They stayed in Addis Ababa on a schedule to fly to Accra in two days.
“But unfortunately, March 27, when we got to the airport, they (Ethiopian Airline officials) told us that Ghana borders had been closed and there was no way they could allow us,” Evangelist Attipoe narrated.
“It was like a joke, we didn’t take it seriously but later the airline sent us messages that the flight has been cancelled and rescheduled”.
That was the beginning of their nightmare as they could not get into the city after checking in at the airport because they needed a visa to be allowed to stay for additional days in Ethiopia.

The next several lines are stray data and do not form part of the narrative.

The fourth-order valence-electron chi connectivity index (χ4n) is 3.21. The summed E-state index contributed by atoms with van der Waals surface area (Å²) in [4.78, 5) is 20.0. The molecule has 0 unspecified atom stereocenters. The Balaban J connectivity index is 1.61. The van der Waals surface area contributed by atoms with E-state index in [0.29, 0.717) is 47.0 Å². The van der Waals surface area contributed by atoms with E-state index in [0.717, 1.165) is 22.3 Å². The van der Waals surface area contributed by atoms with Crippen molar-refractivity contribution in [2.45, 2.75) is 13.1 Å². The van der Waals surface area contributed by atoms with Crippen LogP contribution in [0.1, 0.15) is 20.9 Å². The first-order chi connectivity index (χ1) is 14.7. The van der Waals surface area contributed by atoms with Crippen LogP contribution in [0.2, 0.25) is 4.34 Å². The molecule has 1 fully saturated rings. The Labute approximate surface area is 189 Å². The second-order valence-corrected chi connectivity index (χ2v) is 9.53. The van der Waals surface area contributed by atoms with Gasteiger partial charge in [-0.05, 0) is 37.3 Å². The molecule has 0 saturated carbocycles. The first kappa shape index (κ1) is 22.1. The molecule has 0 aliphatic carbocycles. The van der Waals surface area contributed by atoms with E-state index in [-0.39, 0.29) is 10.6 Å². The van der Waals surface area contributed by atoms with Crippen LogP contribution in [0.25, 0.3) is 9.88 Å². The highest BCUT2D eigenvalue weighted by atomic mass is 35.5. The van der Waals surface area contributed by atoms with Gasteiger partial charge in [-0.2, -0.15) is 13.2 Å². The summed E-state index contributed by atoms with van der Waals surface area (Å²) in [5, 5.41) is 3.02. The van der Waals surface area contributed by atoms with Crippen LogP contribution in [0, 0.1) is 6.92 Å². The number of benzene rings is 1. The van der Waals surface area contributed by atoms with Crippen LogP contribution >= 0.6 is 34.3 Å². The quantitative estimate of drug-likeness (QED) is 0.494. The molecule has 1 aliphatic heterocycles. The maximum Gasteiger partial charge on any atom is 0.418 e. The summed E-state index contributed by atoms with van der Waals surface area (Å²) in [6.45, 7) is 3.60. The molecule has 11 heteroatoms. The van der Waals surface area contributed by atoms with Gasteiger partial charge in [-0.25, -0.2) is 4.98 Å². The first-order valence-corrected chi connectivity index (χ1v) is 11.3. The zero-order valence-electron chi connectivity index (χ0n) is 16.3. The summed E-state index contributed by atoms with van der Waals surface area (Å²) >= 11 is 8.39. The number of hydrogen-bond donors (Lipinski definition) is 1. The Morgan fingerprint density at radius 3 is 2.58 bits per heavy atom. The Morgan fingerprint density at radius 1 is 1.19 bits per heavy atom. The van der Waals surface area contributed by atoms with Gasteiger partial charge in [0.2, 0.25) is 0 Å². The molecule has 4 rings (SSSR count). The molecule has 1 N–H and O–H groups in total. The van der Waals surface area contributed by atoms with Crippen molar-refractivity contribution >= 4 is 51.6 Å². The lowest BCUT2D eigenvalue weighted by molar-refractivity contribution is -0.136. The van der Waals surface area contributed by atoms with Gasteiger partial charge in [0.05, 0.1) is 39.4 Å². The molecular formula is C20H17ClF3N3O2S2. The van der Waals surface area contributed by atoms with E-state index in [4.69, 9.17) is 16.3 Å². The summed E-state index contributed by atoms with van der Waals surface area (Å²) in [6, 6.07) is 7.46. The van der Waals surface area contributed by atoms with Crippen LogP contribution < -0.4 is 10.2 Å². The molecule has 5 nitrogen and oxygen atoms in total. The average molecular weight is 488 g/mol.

Additionally, they required a certificate to show that they have been cleared of not having the COVID-19 virus.
The cost of the ticket was not refunded, but the airline promised them coupons to be used for a future flight.
Going back into the city meant they had to pay the country’s authorities to be quarantined for 14 days as strict anti-COVID-19 measures had been rolled out to tackle any spread.
“We had to sleep at the airport for one week. Our bags had already been flown from Ethiopia ahead of us to Togo.”
“No bathing, nothing. The ladies had to get towels to clean themselves, at least wash but the same dress, and same panties,” he lamented.
They had to sleep in the airport’s seats “in the middle of a multitude of Chinese and other nationals who were also stuck” at the departure area.
“Some people got sick. It was very terrible, and no one was ready to help,” the evangelist bemoaned.